Life is a lot like a long walk up a mountain. It is hard. It requires effort. We might be tempted to think that we could experience the joy of the view at the top anywhere on the mountain. It is easy to misunderstand this experience and think that we need to climb up it as quickly as possible, passing all of the beauty and joy that God blesses us with along the way.

But there is only one way to the top of the mountain: up.

There is only one way to feel God’s joy and happiness. It is when we come unto Him. We do this through Christ and keeping the commandments. If we follow these universal laws, then we will experience in this life and in the life to come.

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The Paradox of Affliction and Joy

Like so much of life, the gospel is full of “paradoxes” – not inconsistencies, but oppositional forces – yin and yang situations.

One of these yin and yang moments of the gospel has to do with joy.

We, the faithful, can have joy, but this life isn’t always a joyful experience. It is kind of hard sometimes. We must have patience in our afflictions, in fact, if we want to have any peace and joy. Alma teaches this to his son:

“But that ye have patience, and bear with those afflictions, with a firm hope that ye shall one day rest from all your afflictions.” – Alma 34:41

There will be a point when we can rest from our afflictions, but while we are still experiencing mortal life, then the joyful life is rife with affliction and adversity.

Often, the Lord comforts along the way, but joy is not about a life free of opposition or difficulty. In fact, it is through overcoming adversity that we often feel joy.

I like to think of it this way – think of hiking up a mountain or running a race. It’s hard work. You can’t do it without putting for real effort. You might sweat. You might get short of breath. You might feel uncomfortable and ready to stop.

But you put your mind over matter, push through it, and endure. Then, when you make it to the top of the mountain, or to the finish line of your race, you feel extreme joy and satisfaction. You have overcome the opposition, and you have succeeded. You are joyful because of the opposition not because of a lack of opposition.

We can apply this knowledge to our lives. Instead of balking at affliction or complaining during trials, we can remain grateful and we can seek comfort. We can take time to notice the little blessings on the way and remain full of hope for the joy we will experience when we can rest from these afflictions.

Afflictions, Meaning, and Joy (Alma 31:38)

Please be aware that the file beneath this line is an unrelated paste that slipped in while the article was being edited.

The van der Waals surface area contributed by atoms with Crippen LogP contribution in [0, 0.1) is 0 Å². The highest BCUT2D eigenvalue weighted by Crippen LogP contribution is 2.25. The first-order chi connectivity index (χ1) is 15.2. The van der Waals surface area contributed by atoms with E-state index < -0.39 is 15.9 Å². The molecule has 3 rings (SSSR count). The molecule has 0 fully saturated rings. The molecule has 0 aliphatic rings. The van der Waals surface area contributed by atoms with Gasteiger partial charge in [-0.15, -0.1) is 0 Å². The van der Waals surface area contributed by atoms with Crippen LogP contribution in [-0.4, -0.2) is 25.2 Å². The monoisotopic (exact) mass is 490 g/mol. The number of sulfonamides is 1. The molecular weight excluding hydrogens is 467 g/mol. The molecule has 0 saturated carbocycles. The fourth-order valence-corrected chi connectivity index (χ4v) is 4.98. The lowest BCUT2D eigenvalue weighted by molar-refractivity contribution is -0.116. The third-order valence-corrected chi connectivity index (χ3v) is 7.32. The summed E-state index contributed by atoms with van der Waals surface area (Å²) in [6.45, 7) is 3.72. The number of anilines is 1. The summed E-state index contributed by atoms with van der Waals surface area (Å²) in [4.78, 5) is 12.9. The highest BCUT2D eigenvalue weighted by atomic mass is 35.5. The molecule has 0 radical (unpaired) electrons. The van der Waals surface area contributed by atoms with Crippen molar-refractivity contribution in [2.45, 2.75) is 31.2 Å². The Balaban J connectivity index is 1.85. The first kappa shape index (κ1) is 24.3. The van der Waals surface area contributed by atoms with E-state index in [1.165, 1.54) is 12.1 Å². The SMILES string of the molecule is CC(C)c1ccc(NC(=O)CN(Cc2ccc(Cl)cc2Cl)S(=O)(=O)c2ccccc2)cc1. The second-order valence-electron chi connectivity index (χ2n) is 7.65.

In chapter 31 of Alma, Alma gathers a team of missionaries to preach the gospel. Before they start, Alma blesses them to have the Spirit to do the work, then they proceed.

We read:

“And the Lord provided for them that they should hunger not, neither should they thirst; yea, and he also gave them strength, that they should suffer no manner of afflictions, save it were swallowed up in the joy of Christ. Now this was according to the prayer of Alma; and this because he prayed in faith.” – Alma 31:38

This verse teaches us something about the Lord and what happens when we exercise our faith.

Though several things are listed, I’d like to focus on one part:

The Lord will Give Meaning to our Afflictions

This is the part that really stands out to me in this verse: “that they should suffer no manner of afflictions, save it were swallowed up in the joy of Christ.”

The Lord doesn’t promise us an affliction-free life. We will face affliction. This is a simple fact. Faith isn’t affliction-repellant, and the sooner we accept this truth, the sooner we can actually receive what the Lord does promise us.

The Lord promises us that any of the afflictions that we suffer will be swallowed up the joy of Christ. This is an interesting statement. Maybe it could still be misinterpreted – that Alma wouldn’t experience any affliction that brought him pain. Instead, these afflictions would magically be joyful because of the joy of Christ.

It’s important to consider what this statement really means. It may help us to shape our expectations and be willing to be faithful to the Lord even during times of affliction. (Remember, this is a blessing of faith, so if we aren’t faithful during our afflictions, then this result can’t be rewarded to us!)

This phrase shows that there is meaning in our afflictions. The Lord isn’t letting us experience random afflictions. In fact, He won’t let us faith an affliction that won’t have some kind of potential for joy. We may not feel the joy he promises during the affliction, but if we stay faithful, then eventually that affliction will be swallowed up in the joy of Christ.

What else in this world can give us this offer? No one, no amount of money, no amount of education – can promise to take our affliction and in return give us joy.